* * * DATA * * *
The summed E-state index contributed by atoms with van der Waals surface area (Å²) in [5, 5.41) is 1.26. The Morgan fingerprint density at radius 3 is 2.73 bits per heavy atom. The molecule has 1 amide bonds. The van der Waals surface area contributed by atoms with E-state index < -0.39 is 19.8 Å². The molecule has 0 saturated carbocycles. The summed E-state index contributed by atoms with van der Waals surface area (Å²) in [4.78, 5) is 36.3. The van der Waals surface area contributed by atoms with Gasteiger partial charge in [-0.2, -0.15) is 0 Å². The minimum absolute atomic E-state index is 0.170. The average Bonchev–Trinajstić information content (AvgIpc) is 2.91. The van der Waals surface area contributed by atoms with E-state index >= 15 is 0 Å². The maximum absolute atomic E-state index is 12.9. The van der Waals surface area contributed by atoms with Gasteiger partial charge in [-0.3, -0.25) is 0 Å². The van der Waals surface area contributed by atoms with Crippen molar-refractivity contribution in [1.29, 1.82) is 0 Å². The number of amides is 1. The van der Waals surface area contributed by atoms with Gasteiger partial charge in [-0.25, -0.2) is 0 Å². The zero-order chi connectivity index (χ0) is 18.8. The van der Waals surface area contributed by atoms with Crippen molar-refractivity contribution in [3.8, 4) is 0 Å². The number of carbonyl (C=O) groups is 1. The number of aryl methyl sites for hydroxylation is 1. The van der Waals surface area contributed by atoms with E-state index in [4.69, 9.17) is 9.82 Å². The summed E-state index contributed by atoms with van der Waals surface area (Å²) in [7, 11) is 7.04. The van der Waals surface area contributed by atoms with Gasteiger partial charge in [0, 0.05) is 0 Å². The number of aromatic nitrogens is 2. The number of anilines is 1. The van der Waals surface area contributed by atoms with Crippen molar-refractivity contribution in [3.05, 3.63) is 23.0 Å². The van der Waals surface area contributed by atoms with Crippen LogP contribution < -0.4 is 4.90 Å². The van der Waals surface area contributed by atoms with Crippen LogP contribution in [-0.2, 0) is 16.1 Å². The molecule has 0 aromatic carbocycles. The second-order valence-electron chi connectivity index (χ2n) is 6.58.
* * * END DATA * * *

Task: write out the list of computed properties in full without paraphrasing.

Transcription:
The summed E-state index contributed by atoms with van der Waals surface area (Å²) in [5, 5.41) is 1.26. The Morgan fingerprint density at radius 3 is 2.73 bits per heavy atom. The molecule has 1 amide bonds. The van der Waals surface area contributed by atoms with E-state index < -0.39 is 19.8 Å². The molecule has 0 saturated carbocycles. The summed E-state index contributed by atoms with van der Waals surface area (Å²) in [4.78, 5) is 36.3. The van der Waals surface area contributed by atoms with Gasteiger partial charge in [-0.2, -0.15) is 0 Å². The minimum absolute atomic E-state index is 0.170. The average Bonchev–Trinajstić information content (AvgIpc) is 2.91. The van der Waals surface area contributed by atoms with E-state index >= 15 is 0 Å². The maximum absolute atomic E-state index is 12.9. The van der Waals surface area contributed by atoms with Gasteiger partial charge in [-0.3, -0.25) is 0 Å². The van der Waals surface area contributed by atoms with Crippen molar-refractivity contribution in [1.29, 1.82) is 0 Å². The number of amides is 1. The van der Waals surface area contributed by atoms with Gasteiger partial charge in [-0.25, -0.2) is 0 Å². The zero-order chi connectivity index (χ0) is 18.8. The van der Waals surface area contributed by atoms with Crippen molar-refractivity contribution in [3.8, 4) is 0 Å². The number of carbonyl (C=O) groups is 1. The number of aryl methyl sites for hydroxylation is 1. The van der Waals surface area contributed by atoms with E-state index in [4.69, 9.17) is 9.82 Å². The summed E-state index contributed by atoms with van der Waals surface area (Å²) in [7, 11) is 7.04. The van der Waals surface area contributed by atoms with Gasteiger partial charge in [0, 0.05) is 0 Å². The number of aromatic nitrogens is 2. The number of anilines is 1. The van der Waals surface area contributed by atoms with Crippen molar-refractivity contribution in [3.05, 3.63) is 23.0 Å². The van der Waals surface area contributed by atoms with Crippen LogP contribution < -0.4 is 4.90 Å². The van der Waals surface area contributed by atoms with Crippen LogP contribution in [-0.2, 0) is 16.1 Å². The molecule has 0 aromatic carbocycles. The second-order valence-electron chi connectivity index (χ2n) is 6.58.